Plant potatoes, tomatoes, sweet corn, summer lettuce, eggplants, chillies, capsicums, cucurbits, onions, silverbeet, climbing spinach and herbs.
Make successive sowings of peas, beans, beetroot, radish and carrots.
Plant flower seedlings of alyssum, nasturtiums, marigolds, carnations, cosmos, coleus, dahlias, foxgloves, hollyhocks, delphiniums, aquilegias, pansies, poppies, petunias, snapdragon, cinerarias, zinnias, salvias, larkspur, gazanias, verbena and celosia. Remove flower buds until the plants reach full size then allow to flower.
A fortnightly feed of soluble fertiliser will keep them growing and flowering well.
Garden goings on
Water cucurbits at the base of the plant, not on the leaves, to reduce the risk of powdery mildew which appears as a powder-like substance on the leaves and stems.
As potatoes grow keep hilling up around the stems with straw or compost to prevent light from reaching the tubers.
Spray roses every 10 to 14 days for black spot throughout the growing season.
Mulch around fruit trees and ornamentals with pea straw.
The optimum time to water your lawn is in the early morning to give the grass time to absorb the moisture before the day heats up.
Although the amount of water your lawn requires depends on soil and grass types most require on average 2.5cms of water per week.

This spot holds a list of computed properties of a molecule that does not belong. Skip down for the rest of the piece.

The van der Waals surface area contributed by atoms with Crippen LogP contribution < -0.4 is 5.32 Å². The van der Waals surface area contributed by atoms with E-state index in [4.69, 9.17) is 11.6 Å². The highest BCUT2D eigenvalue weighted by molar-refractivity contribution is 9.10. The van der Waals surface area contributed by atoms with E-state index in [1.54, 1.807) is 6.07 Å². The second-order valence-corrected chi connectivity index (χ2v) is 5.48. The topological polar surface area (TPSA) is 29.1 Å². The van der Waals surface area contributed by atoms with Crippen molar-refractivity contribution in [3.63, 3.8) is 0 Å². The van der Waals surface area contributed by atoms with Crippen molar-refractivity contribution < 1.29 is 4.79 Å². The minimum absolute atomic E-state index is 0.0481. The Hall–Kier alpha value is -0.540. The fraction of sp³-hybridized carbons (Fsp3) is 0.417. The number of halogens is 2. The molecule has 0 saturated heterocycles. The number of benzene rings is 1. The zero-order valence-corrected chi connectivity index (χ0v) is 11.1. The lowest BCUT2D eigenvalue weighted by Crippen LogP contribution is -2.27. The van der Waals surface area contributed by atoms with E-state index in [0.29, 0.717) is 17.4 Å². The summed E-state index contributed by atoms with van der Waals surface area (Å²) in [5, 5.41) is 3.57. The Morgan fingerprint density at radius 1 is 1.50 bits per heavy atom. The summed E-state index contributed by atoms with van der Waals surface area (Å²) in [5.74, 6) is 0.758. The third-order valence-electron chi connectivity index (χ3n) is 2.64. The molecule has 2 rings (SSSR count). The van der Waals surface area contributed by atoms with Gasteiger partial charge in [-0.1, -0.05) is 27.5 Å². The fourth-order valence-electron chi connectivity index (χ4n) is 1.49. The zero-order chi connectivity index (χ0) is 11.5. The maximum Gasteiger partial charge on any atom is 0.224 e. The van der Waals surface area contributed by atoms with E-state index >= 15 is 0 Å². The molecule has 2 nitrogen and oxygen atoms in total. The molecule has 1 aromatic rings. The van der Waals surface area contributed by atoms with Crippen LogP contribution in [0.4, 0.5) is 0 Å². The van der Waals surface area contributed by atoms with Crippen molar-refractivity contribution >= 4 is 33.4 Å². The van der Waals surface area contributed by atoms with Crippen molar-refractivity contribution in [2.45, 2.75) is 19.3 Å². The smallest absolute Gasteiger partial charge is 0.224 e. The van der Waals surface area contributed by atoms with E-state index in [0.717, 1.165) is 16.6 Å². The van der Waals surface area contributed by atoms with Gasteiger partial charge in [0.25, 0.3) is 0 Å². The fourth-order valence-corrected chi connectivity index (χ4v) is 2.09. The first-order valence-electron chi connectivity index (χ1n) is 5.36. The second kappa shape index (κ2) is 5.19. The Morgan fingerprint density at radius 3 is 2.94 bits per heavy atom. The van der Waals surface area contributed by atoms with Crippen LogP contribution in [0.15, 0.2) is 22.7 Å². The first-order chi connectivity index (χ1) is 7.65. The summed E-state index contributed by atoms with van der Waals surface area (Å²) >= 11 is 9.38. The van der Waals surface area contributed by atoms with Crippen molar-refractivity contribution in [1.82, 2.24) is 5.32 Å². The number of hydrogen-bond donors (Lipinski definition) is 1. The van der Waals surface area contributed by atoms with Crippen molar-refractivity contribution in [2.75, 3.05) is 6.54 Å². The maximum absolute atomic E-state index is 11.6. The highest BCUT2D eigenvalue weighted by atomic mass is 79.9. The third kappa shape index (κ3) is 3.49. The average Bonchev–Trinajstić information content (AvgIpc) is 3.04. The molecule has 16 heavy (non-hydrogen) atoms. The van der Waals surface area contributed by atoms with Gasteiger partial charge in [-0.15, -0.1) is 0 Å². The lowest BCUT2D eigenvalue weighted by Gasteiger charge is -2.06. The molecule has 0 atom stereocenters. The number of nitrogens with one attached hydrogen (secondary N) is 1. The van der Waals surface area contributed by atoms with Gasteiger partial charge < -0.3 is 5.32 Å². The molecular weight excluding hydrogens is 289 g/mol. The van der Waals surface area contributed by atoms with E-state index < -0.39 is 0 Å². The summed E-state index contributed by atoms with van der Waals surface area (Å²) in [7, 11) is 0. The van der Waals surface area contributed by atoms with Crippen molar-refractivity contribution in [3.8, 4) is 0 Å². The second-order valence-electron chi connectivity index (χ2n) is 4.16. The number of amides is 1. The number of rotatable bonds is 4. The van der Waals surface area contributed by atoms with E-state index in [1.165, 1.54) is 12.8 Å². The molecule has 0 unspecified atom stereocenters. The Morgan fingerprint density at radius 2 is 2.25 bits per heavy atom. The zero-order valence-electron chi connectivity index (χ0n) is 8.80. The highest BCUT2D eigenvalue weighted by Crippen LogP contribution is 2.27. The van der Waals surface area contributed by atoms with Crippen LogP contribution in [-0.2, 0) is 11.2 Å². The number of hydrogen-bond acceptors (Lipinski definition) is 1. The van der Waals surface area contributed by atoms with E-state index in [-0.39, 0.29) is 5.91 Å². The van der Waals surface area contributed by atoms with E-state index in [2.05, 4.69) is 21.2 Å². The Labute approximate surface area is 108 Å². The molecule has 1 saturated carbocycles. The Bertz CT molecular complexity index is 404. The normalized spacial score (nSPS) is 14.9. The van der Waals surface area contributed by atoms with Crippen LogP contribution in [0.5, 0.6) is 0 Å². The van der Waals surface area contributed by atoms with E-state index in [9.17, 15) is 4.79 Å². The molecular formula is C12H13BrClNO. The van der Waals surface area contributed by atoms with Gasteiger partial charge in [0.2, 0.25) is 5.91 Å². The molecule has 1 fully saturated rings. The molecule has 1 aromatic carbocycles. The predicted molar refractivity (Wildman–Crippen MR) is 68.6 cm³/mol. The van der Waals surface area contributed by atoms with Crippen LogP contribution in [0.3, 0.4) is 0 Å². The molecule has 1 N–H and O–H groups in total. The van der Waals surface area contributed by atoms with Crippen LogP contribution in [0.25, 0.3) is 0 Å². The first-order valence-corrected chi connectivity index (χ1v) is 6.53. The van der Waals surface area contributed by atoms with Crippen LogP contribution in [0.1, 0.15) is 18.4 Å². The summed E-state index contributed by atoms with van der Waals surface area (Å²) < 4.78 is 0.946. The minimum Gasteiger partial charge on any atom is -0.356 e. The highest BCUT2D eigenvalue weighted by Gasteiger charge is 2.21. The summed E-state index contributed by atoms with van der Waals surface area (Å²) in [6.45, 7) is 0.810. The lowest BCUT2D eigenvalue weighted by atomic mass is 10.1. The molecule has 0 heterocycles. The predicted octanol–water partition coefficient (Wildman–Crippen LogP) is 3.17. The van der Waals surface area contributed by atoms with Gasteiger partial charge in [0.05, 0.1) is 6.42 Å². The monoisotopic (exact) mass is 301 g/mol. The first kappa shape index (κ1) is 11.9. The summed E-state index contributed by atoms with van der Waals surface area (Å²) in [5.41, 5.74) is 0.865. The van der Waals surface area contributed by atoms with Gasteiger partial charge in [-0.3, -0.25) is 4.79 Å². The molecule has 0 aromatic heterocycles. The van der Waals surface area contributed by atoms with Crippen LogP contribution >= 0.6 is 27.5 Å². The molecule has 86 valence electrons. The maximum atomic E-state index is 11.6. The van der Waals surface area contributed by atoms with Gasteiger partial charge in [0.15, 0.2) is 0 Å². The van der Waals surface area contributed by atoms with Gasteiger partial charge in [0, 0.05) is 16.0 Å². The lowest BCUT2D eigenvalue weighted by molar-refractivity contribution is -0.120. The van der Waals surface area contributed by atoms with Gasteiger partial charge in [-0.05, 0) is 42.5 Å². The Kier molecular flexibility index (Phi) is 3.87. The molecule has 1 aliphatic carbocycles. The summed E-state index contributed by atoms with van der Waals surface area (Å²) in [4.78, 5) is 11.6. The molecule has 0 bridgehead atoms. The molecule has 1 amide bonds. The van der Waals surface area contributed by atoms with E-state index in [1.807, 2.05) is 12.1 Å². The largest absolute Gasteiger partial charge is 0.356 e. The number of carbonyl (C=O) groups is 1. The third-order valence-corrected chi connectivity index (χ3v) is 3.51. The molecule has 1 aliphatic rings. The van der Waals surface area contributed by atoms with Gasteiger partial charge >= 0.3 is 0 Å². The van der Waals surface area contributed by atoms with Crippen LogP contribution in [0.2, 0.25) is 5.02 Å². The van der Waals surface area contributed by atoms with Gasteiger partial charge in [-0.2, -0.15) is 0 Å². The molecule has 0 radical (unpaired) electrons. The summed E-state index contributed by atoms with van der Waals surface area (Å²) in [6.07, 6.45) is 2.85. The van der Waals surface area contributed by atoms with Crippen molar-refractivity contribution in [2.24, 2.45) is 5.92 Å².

It is far better to water deeply and less frequent than light daily waterings.
A moisture metre retails for about $20 from garden centres.
Polygala 'Little Polly' is an adorable little shrub with the most vibrant purple pea-shaped flowers amidst soft grey/green foliage and, as it is a dwarf variety growing to one metre high, is the ideal choice for a low hedge or container specimen.
Once established it can tolerate dry conditions.
A cottage garden favourite is Tulbaghia an evergreen, perennial lily with grass-like leaves and small, mauve star-shaped flowers on tall, slender stems.
This dainty plant also looks great in rockeries, planted in a large group or used to define pathways and borders.
This is a low water use plant.
Everything at stake
If it is necessary to provide a stake to support a young tree, attach the tie in the form of a figure of eight so that the stem is not secured too tightly nor held too loosely.
Place single stakes on the windward side of the tree and for larger trees support with two to three stakes especially in windy situations.
Remove the stakes as soon as the tree no longer needs them so the tree can develop its own support system.